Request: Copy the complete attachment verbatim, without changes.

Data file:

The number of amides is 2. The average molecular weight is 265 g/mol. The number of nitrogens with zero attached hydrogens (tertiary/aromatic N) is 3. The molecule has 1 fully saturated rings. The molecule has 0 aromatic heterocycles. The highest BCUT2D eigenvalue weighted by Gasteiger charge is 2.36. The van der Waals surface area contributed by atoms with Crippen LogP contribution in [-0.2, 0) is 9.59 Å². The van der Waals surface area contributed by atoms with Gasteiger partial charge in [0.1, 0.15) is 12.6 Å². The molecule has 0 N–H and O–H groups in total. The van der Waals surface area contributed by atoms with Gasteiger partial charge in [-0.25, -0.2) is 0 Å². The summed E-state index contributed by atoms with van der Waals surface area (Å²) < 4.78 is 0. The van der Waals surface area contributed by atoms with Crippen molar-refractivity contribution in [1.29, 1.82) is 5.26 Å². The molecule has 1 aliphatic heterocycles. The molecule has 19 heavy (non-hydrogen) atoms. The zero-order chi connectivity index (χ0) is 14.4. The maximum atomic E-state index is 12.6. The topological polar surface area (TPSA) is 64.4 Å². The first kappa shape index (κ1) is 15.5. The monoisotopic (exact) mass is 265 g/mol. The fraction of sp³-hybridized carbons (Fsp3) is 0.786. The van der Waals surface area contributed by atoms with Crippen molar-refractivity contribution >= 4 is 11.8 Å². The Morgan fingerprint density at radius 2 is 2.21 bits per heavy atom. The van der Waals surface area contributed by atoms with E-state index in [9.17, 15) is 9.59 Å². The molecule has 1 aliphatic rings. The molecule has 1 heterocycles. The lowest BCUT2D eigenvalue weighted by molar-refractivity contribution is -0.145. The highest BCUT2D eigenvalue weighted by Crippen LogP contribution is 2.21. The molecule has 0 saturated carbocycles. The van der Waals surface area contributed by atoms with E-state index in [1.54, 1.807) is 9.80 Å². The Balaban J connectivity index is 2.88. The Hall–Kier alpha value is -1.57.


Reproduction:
The number of amides is 2. The average molecular weight is 265 g/mol. The number of nitrogens with zero attached hydrogens (tertiary/aromatic N) is 3. The molecule has 1 fully saturated rings. The molecule has 0 aromatic heterocycles. The highest BCUT2D eigenvalue weighted by Gasteiger charge is 2.36. The van der Waals surface area contributed by atoms with Crippen LogP contribution in [-0.2, 0) is 9.59 Å². The van der Waals surface area contributed by atoms with Gasteiger partial charge in [0.1, 0.15) is 12.6 Å². The molecule has 0 N–H and O–H groups in total. The van der Waals surface area contributed by atoms with Gasteiger partial charge in [-0.25, -0.2) is 0 Å². The summed E-state index contributed by atoms with van der Waals surface area (Å²) < 4.78 is 0. The van der Waals surface area contributed by atoms with Crippen molar-refractivity contribution in [1.29, 1.82) is 5.26 Å². The molecule has 1 aliphatic heterocycles. The molecule has 19 heavy (non-hydrogen) atoms. The zero-order chi connectivity index (χ0) is 14.4. The maximum atomic E-state index is 12.6. The topological polar surface area (TPSA) is 64.4 Å². The first kappa shape index (κ1) is 15.5. The monoisotopic (exact) mass is 265 g/mol. The fraction of sp³-hybridized carbons (Fsp3) is 0.786. The van der Waals surface area contributed by atoms with Crippen molar-refractivity contribution >= 4 is 11.8 Å². The Morgan fingerprint density at radius 2 is 2.21 bits per heavy atom. The van der Waals surface area contributed by atoms with E-state index in [9.17, 15) is 9.59 Å². The molecule has 1 aliphatic rings. The molecule has 1 heterocycles. The lowest BCUT2D eigenvalue weighted by molar-refractivity contribution is -0.145. The highest BCUT2D eigenvalue weighted by Crippen LogP contribution is 2.21. The molecule has 0 saturated carbocycles. The van der Waals surface area contributed by atoms with E-state index in [1.54, 1.807) is 9.80 Å². The Balaban J connectivity index is 2.88. The Hall–Kier alpha value is -1.57.